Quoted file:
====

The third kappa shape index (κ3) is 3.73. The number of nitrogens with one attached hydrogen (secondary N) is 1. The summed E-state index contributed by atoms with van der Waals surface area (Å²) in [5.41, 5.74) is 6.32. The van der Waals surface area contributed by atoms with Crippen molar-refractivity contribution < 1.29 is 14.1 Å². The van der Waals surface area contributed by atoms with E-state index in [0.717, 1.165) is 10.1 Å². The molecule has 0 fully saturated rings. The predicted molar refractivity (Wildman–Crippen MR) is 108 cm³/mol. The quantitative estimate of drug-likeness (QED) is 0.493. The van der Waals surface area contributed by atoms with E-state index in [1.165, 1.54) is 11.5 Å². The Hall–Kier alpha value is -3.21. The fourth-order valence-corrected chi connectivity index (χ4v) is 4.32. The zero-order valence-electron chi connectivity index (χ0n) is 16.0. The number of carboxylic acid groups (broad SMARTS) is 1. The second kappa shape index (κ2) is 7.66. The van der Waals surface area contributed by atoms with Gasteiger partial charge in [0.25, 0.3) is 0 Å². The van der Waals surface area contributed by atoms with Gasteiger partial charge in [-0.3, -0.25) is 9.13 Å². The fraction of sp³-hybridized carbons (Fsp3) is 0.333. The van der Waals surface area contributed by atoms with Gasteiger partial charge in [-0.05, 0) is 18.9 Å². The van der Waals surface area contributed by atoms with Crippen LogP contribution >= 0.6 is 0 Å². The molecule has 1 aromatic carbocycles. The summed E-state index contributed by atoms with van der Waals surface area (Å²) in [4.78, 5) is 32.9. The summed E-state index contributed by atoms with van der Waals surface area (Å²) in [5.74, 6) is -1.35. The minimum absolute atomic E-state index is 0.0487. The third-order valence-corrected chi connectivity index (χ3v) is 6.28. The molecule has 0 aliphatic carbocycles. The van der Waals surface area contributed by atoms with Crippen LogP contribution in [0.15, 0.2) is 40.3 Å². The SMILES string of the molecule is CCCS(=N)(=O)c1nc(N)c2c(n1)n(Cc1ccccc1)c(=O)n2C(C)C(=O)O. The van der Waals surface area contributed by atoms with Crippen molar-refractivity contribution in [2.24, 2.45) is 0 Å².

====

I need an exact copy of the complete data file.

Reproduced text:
The third kappa shape index (κ3) is 3.73. The number of nitrogens with one attached hydrogen (secondary N) is 1. The summed E-state index contributed by atoms with van der Waals surface area (Å²) in [5.41, 5.74) is 6.32. The van der Waals surface area contributed by atoms with Crippen molar-refractivity contribution < 1.29 is 14.1 Å². The van der Waals surface area contributed by atoms with E-state index in [0.717, 1.165) is 10.1 Å². The molecule has 0 fully saturated rings. The predicted molar refractivity (Wildman–Crippen MR) is 108 cm³/mol. The quantitative estimate of drug-likeness (QED) is 0.493. The van der Waals surface area contributed by atoms with E-state index in [1.165, 1.54) is 11.5 Å². The Hall–Kier alpha value is -3.21. The fourth-order valence-corrected chi connectivity index (χ4v) is 4.32. The zero-order valence-electron chi connectivity index (χ0n) is 16.0. The number of carboxylic acid groups (broad SMARTS) is 1. The second kappa shape index (κ2) is 7.66. The van der Waals surface area contributed by atoms with Gasteiger partial charge in [0.25, 0.3) is 0 Å². The van der Waals surface area contributed by atoms with Gasteiger partial charge in [-0.3, -0.25) is 9.13 Å². The fraction of sp³-hybridized carbons (Fsp3) is 0.333. The van der Waals surface area contributed by atoms with Gasteiger partial charge in [-0.05, 0) is 18.9 Å². The van der Waals surface area contributed by atoms with Crippen LogP contribution >= 0.6 is 0 Å². The molecule has 1 aromatic carbocycles. The summed E-state index contributed by atoms with van der Waals surface area (Å²) in [4.78, 5) is 32.9. The summed E-state index contributed by atoms with van der Waals surface area (Å²) in [5.74, 6) is -1.35. The minimum absolute atomic E-state index is 0.0487. The third-order valence-corrected chi connectivity index (χ3v) is 6.28. The molecule has 0 aliphatic carbocycles. The van der Waals surface area contributed by atoms with Crippen LogP contribution in [0.15, 0.2) is 40.3 Å². The SMILES string of the molecule is CCCS(=N)(=O)c1nc(N)c2c(n1)n(Cc1ccccc1)c(=O)n2C(C)C(=O)O. The van der Waals surface area contributed by atoms with Crippen molar-refractivity contribution in [2.24, 2.45) is 0 Å².